Where’s my Corona Check?
Tens of thousands of people across America asked the experts at JustAnswer some form of the same question this past week:
- “Where’s the stimulus check?”
- “Where’s my $1,200 for Coronovirus?”
- “Where’s my Corona Check?”
The short answer? They’re coming. (Maybe, read on.)
According to the IRS, the first wave of stimulus relief checks went into some Americans’ bank accounts last weekend. Millions more people can expect to receive theirs in the coming weeks, as part of the $2.2 trillion stimulus bill passed to aid Americans suffering financially as a result of the coronavirus pandemic.
Are you worried your bank is about to issue a restraining order because you’re phone-stalking their automated line to check your balance every five seconds, wondering where your payment might be? Take a deep breath; we’re here with answers to some of your most burning questions about the stimulus checks.
Where’s My Check?
You’ve probably seen the occasional Facebook post from people saying they already got their checks, and you’re starting to panic that Uncle Sam forgot about you. Don’t worry, some people will say anything for attention, especially on Facebook. (Humble-brag much, people?!).
Before you post that regrettable snarky comment on their page after you break into your emergency home quarantine alcohol stash, consider they may be telling the truth.
“The first wave of checks has gone out,” Bruce Zaret, a Weaver partner in Risk Advisory Services told us via email. The earliest ones went out April 11th or 12th.
Why Haven’t I Gotten Mine?
Rachel Webb, JustAnswer Tax Category Moderator, told us over the phone that she’s fielding an unprecedented number of questions from people nervous about the checks. “In the last 20 minutes, just since we’ve been on this call, I’ve had at least 100 questions come in around ‘the corona checks,’” she said.
To help taxpayers check the status of their payment, the IRS rolled out a tracking tool called “Get My Payment.” It’s supposed to let people update their direct deposit information with the IRS, and make sure the money gets to the right place. Instead, the IRS site crashed.
“I’ve never seen anything like it,” said Lane Mullinax of NPV Advisory Services, LLC, one of JustAnswer’s most popular Tax pro’s. “Now people are really starting to panic. I’ve already had at least 60 questions today saying IRS website isn’t working and I can’t get my (stimulus) payment — it’s pretty much all about that right now.”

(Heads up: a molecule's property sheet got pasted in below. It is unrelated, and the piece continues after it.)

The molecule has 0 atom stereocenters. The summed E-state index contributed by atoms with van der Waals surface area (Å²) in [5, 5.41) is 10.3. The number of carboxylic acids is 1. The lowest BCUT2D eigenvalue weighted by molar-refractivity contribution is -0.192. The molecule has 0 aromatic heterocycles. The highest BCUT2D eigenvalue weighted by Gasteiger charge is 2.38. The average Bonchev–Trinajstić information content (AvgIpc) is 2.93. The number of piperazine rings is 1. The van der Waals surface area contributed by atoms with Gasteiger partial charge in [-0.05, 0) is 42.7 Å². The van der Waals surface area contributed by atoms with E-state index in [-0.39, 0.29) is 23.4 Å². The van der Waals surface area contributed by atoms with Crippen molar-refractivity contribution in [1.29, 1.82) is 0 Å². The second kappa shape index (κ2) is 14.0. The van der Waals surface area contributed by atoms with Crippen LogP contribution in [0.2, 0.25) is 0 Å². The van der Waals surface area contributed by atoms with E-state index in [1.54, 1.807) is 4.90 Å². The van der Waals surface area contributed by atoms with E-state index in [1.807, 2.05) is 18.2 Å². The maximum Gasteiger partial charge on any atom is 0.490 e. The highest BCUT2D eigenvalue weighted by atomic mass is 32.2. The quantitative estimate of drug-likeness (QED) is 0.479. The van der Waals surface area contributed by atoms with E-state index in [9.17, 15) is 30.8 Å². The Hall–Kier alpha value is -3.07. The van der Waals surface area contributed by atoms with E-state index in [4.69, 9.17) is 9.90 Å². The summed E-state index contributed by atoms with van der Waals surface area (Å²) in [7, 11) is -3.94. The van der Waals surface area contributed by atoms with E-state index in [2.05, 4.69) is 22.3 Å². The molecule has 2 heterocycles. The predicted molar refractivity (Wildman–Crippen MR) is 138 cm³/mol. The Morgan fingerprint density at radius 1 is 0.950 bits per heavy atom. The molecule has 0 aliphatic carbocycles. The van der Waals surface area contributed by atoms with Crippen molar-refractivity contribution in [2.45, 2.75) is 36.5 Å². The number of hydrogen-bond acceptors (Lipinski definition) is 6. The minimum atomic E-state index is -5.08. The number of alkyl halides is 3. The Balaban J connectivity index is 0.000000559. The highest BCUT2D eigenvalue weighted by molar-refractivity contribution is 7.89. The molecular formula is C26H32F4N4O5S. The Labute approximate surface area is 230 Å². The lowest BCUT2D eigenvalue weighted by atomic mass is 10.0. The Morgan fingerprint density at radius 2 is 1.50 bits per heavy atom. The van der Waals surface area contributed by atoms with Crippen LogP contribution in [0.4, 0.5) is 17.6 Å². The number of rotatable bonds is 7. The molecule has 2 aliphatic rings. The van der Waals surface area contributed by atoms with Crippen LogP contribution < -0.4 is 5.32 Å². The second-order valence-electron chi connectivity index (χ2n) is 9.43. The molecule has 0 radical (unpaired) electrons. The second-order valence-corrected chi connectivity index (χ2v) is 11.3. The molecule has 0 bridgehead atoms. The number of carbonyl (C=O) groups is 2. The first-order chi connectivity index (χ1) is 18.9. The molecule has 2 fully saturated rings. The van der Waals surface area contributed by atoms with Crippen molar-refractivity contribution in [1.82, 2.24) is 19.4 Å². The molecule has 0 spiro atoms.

Mullinax said when he gets those questions, he might asks people to make sure they’re eligible to receive a check: according to the IRS, you must:
- Be a U.S. citizen or resident alien.
- Have a valid Social Security number.
- Not be a dependent on someone else’s taxes.
- Have an adjusted gross income within the limits set by the CARES Act.
The checks, worth $1,200 for individuals with an adjusted gross income below $75,000 and $2,400 for couples earning below $150,000, are part of the federal government’s response to unprecedented unemployment levels and financial strain caused by Covid-19. Those with children under the age of 16 will also earn $500 for each child.
Next – did you file 2018 or 2019 tax returns, and did you authorize direct deposit from the IRS?
The U.S. Treasury Department says people who use direct deposit and filed tax returns for 2018 or 2019 “will receive Economic Impact Payments before the end of the month [April].”
It will take longer for others, including those who do not typically file returns or opt to receive paper checks. Paper checks won’t start being mailed until the beginning of May, according to a memo from the House Ways and Means Committee, and the IRS plans to prioritize sending those checks to lower-income households first.
What if I Didn’t File in 2018 or 2019?
If you haven’t filed taxes in 2018 or 2019 and you’re not on Social Security, you have to update your information with the IRS so you’ll receive your money. The IRS has an online tool for low-income Americans who do not typically file taxes to enter their banking information to receive a payment.
Do I Have To Apply?